"..Let's jet physical, physical!!!..."
Alright alright alright I'll leave - geeeeez!
The first microquasar us Earthlings have detected has left astrophysicists puzzled. Microquasars are greedy black holes that gobble up material from stars hovering nearby and shoot out powerful gamma ray beams. One particular specimen, codenamed SS 433, emits two jets that have energies measuring at least 25 trillion electron …
Comparing the energies of the microquasar's gamma rays to the kinetic energy of a flying mosquito was also intended as a joke.
What really matters here is the density of energy, and it is really enormous. For comparison, a blue light photon carries an energy between 2.50 and 2.75 eV while for the microquasar's gamma rays each photon carries around 25 TeVs, that's not twelve but THIRTEEN orders of magnitude above.
All that energy concentrated in such a tiny particle. That's really impressive!!!
There are many pedants in the forums, the better ones explain themselves along with their downvote.
There is a great variety of expertise in far wider fields than just IT here and its always good to learn new angles on the discussions though.
So a qualified hooray to the pedants.
It is accelerating electrons not protons like the LHC. Confusingly it is way harder to accelerate light particles to high energies than heavier ones.
There are individual cosmic ray particles (probably) from other galaxies that have been detected at billions of time the LHC energy. We just don't know how or where - what's cool about this is that it is a nearby continuous source we can study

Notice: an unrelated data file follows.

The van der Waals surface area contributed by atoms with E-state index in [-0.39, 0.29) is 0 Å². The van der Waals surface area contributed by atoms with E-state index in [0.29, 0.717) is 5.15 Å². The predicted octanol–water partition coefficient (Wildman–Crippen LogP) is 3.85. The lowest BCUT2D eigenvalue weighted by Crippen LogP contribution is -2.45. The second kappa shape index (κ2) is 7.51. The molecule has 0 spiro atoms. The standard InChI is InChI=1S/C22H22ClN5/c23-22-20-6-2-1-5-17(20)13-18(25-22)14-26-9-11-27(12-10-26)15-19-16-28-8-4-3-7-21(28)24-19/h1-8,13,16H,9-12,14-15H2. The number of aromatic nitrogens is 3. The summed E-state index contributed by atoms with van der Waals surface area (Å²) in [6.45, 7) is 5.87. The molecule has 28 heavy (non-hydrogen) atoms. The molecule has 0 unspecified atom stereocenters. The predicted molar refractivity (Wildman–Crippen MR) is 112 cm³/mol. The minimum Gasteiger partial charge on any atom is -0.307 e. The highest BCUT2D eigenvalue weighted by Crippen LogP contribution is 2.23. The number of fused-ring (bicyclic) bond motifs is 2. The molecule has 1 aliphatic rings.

Isn't that kinda to be expected though? If I understand it all correctly a massless Photon is already humming along at something infinity closer to C (e.g. The speed of Light in a vacuum), whereas your heavier elements (or Particles), can me made to go a bit faster, but will inevitably never actually hit C no matter what.
"That's not much of a difference, I'd say the LHC holds its own quite well"
Just to clarify, since I don't think the article really made it clear, the comparison is not 25 to 14 TeV. 14TeV is the collision energy of the particle beams in the LHC (the actual particles only have 7 TeV, the total comes from colliding them head-first). The 25 TeV in the article is the energy of gamma rays (ie. photons) produced by particles which themselves have much higher energy. The paper suggests an absolute minimum particle energy of 130 TeV to produce those photons; in reality it will of course be much more than that, and given a likely gaussian spread even if some are near the minimum the maximum energies are probably at least an order of magnitude or two higher.
For comparison, a synchrotron light source is an accelerator which works on the same principles as the LHC (which is also a synchrotron), but is dedicated to producing photons. A light source using 3 GeV (ie. 10^9) electrons will produce photons up to around 50 keV - five orders of magnitude lower than that of the particles themselves. Basically, if you see photons of a given energy, whatever produced them was almost certainly a hell of a lot more energetic. The minimums given in the paper make the LHC look like a toy, the possible maximums make it look like an insignificant speck.
"That said, it's about the kinetic energy of 25 flying mosquitoes going against 14 flying mosquitoes"
True, but that is per particle; the accelerator is sending packets of myriad particles around the ring.
Interesting side note - there is a lead buffer on an offshoot of the LHC that is designed to take the full whack of everything currently in the ring - the total energy of all the particles that would be transferred to it is estimated to be similar to that delivered by a cruise ship doing 10 knots...